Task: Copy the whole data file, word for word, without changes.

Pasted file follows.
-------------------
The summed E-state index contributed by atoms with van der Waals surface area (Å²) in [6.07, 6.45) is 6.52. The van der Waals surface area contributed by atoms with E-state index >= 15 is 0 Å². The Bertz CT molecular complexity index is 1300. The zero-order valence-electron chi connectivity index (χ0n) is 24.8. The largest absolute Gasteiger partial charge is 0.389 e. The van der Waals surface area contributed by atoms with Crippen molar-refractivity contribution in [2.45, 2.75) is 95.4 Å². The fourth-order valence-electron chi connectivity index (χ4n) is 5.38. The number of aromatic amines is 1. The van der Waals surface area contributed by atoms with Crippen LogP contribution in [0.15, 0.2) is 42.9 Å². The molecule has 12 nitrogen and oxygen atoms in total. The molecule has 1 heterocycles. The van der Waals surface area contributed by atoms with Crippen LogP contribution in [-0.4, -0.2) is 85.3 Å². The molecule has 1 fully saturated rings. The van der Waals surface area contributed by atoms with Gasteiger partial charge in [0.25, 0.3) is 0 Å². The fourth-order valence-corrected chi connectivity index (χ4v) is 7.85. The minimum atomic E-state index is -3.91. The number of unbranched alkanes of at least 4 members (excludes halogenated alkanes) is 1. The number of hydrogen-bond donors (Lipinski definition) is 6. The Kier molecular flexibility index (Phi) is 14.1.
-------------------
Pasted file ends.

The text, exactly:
The summed E-state index contributed by atoms with van der Waals surface area (Å²) in [6.07, 6.45) is 6.52. The van der Waals surface area contributed by atoms with E-state index >= 15 is 0 Å². The Bertz CT molecular complexity index is 1300. The zero-order valence-electron chi connectivity index (χ0n) is 24.8. The largest absolute Gasteiger partial charge is 0.389 e. The van der Waals surface area contributed by atoms with Crippen molar-refractivity contribution in [2.45, 2.75) is 95.4 Å². The fourth-order valence-electron chi connectivity index (χ4n) is 5.38. The number of aromatic amines is 1. The van der Waals surface area contributed by atoms with Crippen LogP contribution in [0.15, 0.2) is 42.9 Å². The molecule has 12 nitrogen and oxygen atoms in total. The molecule has 1 heterocycles. The van der Waals surface area contributed by atoms with Crippen LogP contribution in [-0.4, -0.2) is 85.3 Å². The molecule has 1 fully saturated rings. The van der Waals surface area contributed by atoms with Gasteiger partial charge in [0.25, 0.3) is 0 Å². The fourth-order valence-corrected chi connectivity index (χ4v) is 7.85. The minimum atomic E-state index is -3.91. The number of unbranched alkanes of at least 4 members (excludes halogenated alkanes) is 1. The number of hydrogen-bond donors (Lipinski definition) is 6. The Kier molecular flexibility index (Phi) is 14.1.